Break it Down, to Improve the Learning
It was a period and a half before class and I decided the plan had to change after listening to a bunch of reticent students share how they felt about full class discussions.
This year's AP class has 34 students in it and of those 34, about six are assertive, confident speakers who always have something interesting to contribute. That isn't to say that the other 28 don't have anything to say, it just means they have a hard time competing with folks who aren't as shy.
Making sure everyone's voice gets heard is an important expectation of mine and this year has proven to be a bit of a challenge, but I'm still not giving up.
Originally, the class was going to participate in a whole-class discussion after 2 days of preparation for it, ensuring that everyone had adequate time to refer to the text, talk in small groups, and then bring their learning to the rest of the class. After all, the small groups had such wonderfully rich conversations about the text, that I didn't want anyone to miss out on what was being said.
So in the eleventh hour, I decided to go with two more rounds of small group conversations where the students intermingled with different folks each time, sharing what they had heard and connected with and listening to the others, also contributing thoughts and questions to the class hashtag on Twitter #wjpsaplit.
While groups spoke, they were asked to take notes, and then at the end of the period, rather than report out verbally, students were asked to write about their thoughts from the conversations with the following prompt:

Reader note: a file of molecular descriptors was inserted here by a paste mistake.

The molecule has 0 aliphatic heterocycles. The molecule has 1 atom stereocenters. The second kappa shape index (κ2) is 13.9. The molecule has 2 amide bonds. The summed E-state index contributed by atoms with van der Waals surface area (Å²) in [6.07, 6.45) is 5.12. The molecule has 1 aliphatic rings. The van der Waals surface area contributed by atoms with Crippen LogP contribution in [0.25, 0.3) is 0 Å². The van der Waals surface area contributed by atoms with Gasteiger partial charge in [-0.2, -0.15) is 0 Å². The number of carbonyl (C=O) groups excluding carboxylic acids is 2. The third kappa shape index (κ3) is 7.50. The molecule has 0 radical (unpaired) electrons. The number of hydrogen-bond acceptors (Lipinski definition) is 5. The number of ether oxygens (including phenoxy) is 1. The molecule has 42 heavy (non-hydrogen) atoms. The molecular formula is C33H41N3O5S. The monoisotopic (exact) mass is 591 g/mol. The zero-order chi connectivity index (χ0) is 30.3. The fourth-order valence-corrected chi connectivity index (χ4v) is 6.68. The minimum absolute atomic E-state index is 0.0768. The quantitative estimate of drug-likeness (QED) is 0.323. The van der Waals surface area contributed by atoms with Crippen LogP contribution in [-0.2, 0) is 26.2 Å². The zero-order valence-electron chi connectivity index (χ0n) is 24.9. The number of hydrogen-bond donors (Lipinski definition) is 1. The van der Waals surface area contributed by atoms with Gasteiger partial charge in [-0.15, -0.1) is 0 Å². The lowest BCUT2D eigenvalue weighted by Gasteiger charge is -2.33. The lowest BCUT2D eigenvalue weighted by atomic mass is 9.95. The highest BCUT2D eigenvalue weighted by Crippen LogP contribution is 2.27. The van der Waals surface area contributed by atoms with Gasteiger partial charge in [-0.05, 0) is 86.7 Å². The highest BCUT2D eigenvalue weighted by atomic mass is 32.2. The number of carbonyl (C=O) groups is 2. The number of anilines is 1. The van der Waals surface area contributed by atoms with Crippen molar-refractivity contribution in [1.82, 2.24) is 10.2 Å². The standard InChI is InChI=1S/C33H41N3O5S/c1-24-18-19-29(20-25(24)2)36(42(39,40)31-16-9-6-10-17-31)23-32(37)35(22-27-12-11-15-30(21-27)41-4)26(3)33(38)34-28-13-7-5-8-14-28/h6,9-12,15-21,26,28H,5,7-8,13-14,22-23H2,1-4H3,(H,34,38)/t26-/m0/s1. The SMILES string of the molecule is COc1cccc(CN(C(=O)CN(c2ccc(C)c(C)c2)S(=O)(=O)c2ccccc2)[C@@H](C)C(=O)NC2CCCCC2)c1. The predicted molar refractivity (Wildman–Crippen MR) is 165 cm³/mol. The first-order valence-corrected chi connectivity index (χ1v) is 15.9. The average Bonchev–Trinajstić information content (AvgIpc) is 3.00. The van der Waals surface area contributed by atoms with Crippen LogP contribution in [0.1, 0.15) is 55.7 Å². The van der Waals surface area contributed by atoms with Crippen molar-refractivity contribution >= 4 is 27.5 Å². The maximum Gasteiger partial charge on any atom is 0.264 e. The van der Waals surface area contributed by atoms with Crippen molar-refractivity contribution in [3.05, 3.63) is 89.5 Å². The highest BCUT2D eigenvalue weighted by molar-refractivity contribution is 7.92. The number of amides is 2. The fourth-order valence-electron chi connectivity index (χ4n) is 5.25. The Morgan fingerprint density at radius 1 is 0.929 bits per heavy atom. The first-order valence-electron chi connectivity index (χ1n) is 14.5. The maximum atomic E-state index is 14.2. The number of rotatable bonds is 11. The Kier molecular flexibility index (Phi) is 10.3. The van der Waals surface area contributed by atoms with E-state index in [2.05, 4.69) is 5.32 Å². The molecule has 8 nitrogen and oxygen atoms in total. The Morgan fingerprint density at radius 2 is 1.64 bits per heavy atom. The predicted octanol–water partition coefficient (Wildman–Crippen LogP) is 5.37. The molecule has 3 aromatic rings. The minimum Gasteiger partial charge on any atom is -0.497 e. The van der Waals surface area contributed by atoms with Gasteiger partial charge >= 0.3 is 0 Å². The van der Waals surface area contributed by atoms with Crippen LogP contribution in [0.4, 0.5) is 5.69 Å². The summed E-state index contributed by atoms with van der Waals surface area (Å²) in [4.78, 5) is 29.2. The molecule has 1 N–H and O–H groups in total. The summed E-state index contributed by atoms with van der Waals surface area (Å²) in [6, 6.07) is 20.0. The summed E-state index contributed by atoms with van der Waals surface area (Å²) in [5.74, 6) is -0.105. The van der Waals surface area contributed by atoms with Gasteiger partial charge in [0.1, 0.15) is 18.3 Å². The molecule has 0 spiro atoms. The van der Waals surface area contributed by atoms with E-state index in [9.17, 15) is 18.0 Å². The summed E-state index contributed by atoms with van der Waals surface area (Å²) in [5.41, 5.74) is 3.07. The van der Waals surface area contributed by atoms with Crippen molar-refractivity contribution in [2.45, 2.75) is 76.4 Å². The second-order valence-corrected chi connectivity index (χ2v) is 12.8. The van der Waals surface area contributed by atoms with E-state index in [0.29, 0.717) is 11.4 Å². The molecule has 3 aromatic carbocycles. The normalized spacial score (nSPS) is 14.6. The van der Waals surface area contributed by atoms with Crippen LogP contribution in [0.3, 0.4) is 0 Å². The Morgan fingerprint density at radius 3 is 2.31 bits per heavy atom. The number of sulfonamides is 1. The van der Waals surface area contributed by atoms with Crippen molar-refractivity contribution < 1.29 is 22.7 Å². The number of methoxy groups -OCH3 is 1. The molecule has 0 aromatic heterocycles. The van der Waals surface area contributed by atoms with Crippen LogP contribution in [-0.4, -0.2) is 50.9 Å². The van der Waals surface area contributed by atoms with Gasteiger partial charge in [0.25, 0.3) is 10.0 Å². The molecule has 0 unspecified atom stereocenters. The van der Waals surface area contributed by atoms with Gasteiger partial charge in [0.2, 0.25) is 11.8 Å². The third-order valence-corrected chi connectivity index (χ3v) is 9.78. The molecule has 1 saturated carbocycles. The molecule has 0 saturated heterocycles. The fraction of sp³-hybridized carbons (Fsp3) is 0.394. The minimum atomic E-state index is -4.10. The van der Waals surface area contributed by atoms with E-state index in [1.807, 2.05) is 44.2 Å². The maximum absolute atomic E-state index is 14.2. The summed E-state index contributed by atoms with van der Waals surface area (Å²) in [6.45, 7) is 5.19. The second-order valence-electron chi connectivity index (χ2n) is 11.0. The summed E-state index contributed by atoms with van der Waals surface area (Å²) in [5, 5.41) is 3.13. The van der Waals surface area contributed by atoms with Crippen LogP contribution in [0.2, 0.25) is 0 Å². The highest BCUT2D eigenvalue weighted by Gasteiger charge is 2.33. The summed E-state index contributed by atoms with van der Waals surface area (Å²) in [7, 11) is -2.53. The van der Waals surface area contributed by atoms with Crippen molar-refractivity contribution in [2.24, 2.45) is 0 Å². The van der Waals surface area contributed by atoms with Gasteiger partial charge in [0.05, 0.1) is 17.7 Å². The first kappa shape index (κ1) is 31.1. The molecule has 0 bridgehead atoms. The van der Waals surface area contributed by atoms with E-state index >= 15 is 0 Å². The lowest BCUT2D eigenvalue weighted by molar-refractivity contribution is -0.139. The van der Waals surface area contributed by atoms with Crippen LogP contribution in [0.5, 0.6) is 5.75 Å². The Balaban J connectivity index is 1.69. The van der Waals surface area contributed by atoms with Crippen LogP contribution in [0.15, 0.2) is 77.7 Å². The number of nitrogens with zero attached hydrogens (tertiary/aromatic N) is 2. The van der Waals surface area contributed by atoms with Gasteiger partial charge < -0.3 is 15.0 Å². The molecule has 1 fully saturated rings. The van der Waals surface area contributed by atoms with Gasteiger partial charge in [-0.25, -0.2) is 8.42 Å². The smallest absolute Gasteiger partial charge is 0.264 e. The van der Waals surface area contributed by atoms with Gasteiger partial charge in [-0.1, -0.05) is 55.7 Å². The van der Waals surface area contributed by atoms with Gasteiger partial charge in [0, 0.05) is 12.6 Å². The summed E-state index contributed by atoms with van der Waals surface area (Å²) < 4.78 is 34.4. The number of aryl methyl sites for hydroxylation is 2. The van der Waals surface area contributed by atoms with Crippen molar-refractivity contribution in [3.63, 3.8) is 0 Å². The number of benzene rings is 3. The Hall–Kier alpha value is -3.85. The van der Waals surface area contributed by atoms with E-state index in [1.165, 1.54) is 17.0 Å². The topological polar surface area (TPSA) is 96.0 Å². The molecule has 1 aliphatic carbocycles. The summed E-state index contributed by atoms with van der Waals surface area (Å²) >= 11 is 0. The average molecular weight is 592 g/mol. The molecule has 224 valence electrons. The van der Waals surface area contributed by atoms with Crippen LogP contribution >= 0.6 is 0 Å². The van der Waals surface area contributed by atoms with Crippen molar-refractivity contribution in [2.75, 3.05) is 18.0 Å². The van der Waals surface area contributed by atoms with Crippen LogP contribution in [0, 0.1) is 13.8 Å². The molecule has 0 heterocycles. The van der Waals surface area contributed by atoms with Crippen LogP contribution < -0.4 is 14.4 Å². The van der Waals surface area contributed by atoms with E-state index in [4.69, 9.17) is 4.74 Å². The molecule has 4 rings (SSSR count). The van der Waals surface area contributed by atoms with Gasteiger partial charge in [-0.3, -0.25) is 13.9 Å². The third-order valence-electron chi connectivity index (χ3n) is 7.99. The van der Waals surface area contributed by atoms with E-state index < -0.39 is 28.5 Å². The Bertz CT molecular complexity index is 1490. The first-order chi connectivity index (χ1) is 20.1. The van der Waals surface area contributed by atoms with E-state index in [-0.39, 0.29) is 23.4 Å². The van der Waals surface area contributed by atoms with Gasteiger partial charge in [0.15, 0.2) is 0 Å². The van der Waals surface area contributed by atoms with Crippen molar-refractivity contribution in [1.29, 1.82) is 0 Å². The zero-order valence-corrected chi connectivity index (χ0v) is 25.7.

Using what you learned in the small conversations and your own understanding of the texts from the last few days, demonstrate your knowledge and thoughts on any one or two of the discussed themes making sure to:
Make specific reference to one or more of the texts (at least Rosencrantz and Guildenstern are Dead, but also possible Hamlet and "Allegory of the Cave"
Make connections between the theme and a larger understanding of absurdist theater
Make connections to your life and other texts where appropriate
It was an informal writing assignment, so it wasn't an essay and it's not being "graded" in the traditional sense, but rather offering me a window into what they took away from the experience which will help me proceed moving forward as I can adjust future instruction about the texts based on what students were saying and may also offer me some insight for future instruction around the topic.
Some themes students addressed were:
the importance of individuality and how that applies to "Allegory of the Cave" and how essentially Rosencrantz and Guildenstern spent their existence happily within the cave until they "were sent for" and set the course of their own existence down a different path, sometimes quite passively.
meaning and absurdity and how incessant questioning of random events only runs us in circles and makes us think but doesn't enact any kind of change
other students tackled the idea of control and choice in our lives and if it is a farce.
After class ended, I had a continuing conversation with two students about the end of the play and how Stoppard doesn't ever confirm Rosencrantz and Guildenstern's death, but rather they just disappear and the audience is left pondering the meaning of life and death. He was bothered by the fact that they didn't really question or try to change their fate once they knew they were ambushed. While the other student was more interested in how Stoppard shows us the necessity of individuality and how Rosencrantz and Guildenstern somehow lose out because they are inextricably linked to each other.
These conversations and the one's students shared in their writing are a reminder of the depth of student thinking and how if we set the right parameters, students will come up with really meaningful, engaging ideas.
What opportunities do you offer to students to engage them in deeper thought? Please share
*This post originally ran on my Education Week Teacher blog in April of 2016.